Now is examination time for our students. It is the time of CPEA, CSEC, CAPE and for internal school examinations; a period of hope and expectations for students and parents.
The second phase comes with the release of results and the anxiety as students change forms, move from primary to secondary school, from secondary school to the community college, and then those able to access university education whether at home or abroad.
The third phase focuses on employment opportunities.
As we think of education we must expand our thoughts beyond the formal education system, especially at this time when so much learning occurs outside that system. Education really runs from the cradle to the grave.
I have always been concerned that we have not been paying as much attention as we should to early childhood education.
I was happy to have heard recently that the early childhood curriculum was to be restructured with the assistance of the OAS Development Co-operation Fund. Director of Economic Planning Laura Anthony-Browne informed that Early Childhood Education was recognised in the development plan as being critical to human development, while the Permanent Secretary spoke about life-long education and noted that the curriculum must evolve and reflect the changes of the times.
All of this is good, but how do we, practically, pull them together? And here I am moving beyond early childhood education. I ask this question because we have, for some time, been touting the relationship between education and development and have highlighted education as the vehicle to move the country forward.
But when one examines how the system functions all of this appears to revolve largely around producing people for the job market. The issue is much broader.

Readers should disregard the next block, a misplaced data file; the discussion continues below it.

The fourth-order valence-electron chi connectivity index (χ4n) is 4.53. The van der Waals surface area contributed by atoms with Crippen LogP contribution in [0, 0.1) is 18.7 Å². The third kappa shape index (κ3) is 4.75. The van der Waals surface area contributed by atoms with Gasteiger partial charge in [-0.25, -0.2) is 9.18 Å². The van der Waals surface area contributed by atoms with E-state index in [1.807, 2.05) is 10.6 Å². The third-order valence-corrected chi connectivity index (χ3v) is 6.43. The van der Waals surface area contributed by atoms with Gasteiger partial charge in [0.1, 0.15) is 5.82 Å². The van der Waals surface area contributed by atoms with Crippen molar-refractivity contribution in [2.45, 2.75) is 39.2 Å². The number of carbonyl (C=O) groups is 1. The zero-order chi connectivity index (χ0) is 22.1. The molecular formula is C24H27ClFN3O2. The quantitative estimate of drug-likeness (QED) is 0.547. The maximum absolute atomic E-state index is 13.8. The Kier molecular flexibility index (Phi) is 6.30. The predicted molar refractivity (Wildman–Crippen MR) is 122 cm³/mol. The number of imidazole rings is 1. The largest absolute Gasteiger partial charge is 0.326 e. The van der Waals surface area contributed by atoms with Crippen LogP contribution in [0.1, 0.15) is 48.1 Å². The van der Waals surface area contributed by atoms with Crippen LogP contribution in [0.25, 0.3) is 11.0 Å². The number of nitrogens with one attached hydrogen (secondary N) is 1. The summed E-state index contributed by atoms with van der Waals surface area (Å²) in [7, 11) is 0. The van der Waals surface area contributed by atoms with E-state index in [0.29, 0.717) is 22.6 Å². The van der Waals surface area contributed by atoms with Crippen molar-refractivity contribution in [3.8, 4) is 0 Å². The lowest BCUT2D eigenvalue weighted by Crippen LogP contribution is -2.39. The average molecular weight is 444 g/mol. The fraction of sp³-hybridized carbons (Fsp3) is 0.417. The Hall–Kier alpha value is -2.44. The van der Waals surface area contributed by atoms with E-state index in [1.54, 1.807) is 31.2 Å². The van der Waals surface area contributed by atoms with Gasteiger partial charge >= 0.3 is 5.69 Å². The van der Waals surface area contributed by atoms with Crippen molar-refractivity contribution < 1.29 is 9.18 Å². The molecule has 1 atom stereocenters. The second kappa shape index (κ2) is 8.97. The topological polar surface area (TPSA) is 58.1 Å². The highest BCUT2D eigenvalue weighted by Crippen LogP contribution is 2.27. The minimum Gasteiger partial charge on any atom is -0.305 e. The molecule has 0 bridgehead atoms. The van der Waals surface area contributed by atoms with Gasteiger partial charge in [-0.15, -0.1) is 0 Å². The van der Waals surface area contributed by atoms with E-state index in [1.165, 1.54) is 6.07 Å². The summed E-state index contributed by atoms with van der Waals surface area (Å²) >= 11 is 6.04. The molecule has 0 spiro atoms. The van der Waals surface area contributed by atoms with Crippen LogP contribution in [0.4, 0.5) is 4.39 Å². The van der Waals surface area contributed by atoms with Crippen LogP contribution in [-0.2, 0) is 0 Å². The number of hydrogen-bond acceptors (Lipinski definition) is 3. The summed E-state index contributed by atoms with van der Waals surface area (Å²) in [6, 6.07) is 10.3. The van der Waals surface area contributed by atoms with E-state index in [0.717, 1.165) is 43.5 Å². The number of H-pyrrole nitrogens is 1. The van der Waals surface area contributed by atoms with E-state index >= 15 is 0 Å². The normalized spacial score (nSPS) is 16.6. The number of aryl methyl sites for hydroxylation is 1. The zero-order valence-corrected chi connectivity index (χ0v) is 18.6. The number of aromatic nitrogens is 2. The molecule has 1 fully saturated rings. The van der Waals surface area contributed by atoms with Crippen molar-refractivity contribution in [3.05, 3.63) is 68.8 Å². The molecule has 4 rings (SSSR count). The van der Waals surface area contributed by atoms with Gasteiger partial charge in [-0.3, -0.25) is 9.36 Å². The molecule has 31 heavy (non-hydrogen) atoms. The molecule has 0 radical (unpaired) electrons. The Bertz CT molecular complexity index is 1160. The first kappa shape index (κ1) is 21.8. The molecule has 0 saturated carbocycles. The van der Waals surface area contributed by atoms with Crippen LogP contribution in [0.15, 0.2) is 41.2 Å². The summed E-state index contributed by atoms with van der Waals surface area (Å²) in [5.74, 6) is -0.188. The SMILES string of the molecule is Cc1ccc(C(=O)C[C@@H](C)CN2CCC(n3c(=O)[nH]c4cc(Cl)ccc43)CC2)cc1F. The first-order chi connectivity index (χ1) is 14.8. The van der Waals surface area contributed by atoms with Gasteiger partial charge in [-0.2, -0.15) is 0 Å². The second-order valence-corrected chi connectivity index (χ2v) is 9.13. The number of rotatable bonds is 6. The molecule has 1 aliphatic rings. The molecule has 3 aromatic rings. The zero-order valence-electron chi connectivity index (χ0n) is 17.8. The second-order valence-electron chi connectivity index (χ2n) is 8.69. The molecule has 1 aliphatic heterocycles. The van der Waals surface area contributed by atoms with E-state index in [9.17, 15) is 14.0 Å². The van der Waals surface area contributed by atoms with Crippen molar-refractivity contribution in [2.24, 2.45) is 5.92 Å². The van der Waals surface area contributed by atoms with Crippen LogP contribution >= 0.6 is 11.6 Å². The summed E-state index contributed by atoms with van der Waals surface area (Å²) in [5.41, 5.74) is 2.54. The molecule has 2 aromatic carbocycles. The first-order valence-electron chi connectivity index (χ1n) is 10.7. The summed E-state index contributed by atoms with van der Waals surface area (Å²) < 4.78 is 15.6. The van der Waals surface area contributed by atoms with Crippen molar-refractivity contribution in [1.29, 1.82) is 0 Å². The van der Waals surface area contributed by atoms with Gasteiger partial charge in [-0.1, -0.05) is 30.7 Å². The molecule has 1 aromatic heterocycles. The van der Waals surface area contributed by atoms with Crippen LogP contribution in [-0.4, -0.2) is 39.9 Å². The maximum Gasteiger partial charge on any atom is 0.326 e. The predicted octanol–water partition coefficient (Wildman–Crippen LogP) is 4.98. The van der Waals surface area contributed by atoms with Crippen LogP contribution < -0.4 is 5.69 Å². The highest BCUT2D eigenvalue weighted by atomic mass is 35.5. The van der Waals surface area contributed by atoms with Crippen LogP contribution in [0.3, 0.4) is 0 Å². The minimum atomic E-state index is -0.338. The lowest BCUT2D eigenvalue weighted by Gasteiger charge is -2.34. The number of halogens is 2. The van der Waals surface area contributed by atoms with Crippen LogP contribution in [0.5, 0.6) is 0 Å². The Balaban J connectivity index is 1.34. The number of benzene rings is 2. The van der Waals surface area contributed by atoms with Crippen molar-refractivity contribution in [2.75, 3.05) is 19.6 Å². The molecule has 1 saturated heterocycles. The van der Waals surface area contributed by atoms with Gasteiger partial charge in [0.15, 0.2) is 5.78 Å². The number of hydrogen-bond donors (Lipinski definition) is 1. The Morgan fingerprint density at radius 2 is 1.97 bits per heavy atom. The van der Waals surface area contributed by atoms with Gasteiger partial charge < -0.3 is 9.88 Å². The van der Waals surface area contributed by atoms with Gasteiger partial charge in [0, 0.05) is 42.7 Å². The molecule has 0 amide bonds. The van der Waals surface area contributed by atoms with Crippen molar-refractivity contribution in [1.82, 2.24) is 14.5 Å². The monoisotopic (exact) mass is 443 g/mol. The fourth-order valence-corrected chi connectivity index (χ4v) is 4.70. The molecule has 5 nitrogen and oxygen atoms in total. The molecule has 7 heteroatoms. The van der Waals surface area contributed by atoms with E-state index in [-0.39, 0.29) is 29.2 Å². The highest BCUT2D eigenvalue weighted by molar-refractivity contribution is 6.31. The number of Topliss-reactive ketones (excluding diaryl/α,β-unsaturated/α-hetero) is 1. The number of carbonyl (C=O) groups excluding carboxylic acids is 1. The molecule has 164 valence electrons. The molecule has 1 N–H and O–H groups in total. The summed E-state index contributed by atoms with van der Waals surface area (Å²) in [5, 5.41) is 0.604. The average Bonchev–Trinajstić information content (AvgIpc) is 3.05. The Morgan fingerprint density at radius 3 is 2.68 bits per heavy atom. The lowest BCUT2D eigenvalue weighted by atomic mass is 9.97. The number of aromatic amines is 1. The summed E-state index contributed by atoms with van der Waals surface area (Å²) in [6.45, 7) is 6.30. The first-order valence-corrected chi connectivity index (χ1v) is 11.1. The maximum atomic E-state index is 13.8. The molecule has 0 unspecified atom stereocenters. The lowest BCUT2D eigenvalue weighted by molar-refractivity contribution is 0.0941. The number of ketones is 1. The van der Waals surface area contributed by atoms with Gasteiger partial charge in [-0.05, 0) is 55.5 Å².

One wonders what the average student takes away from school, apart from expertise in a particular area. What is their understanding of SVG, of its history, its development and of themselves as citizens? There is no integrated approach. I state the above to provide a context, although it needs further expansion and clarification.
But my focus is really on childhood education.Early childhood education has been largely through Day Care centres run by private individuals.
I am aware that the Government has regulations specifying what is needed to start a Day Care programme, but am not sure how closely monitored are those centres.
The centres assist in the socialising of the child and hopefully provides access to facilities and resources that might not be present at home.
I grew up in a home where from very early I was exposed to books. I remember a collection of negro spirituals and folk songs from the southern US – ‘Swing Low Sweet Chariots;’ ‘John Brown’s body lies a-mouldering in the grave;’ I remember, two treasures I wish I still had access to – a book on the Windward Islands Cork Cup tournament and one that had pictures of the old cotton ginnery and arrowroot pool.
I trace my love for reading to those very early days
.The learning process begins before a child is born.
It is believed that during the last ten weeks of pregnancy the baby listens to its mother talk. So, learning starts before the child can talk.
Exposure at an early age, especially in situations where parents are poor, young, and not well educated, is critical to the child’s development.
These are, of course, broad generalisations, because different factors are at play.My plea is for us not only to talk about restructuring curricula, but to seriously walk the talk and to popularise the importance of pre-school education, the parent’s responsibility from birth and ensuring that facilities are adequate, with stimulus to facilitate creativity.
Dr Adrian Fraser is a social commentator and historian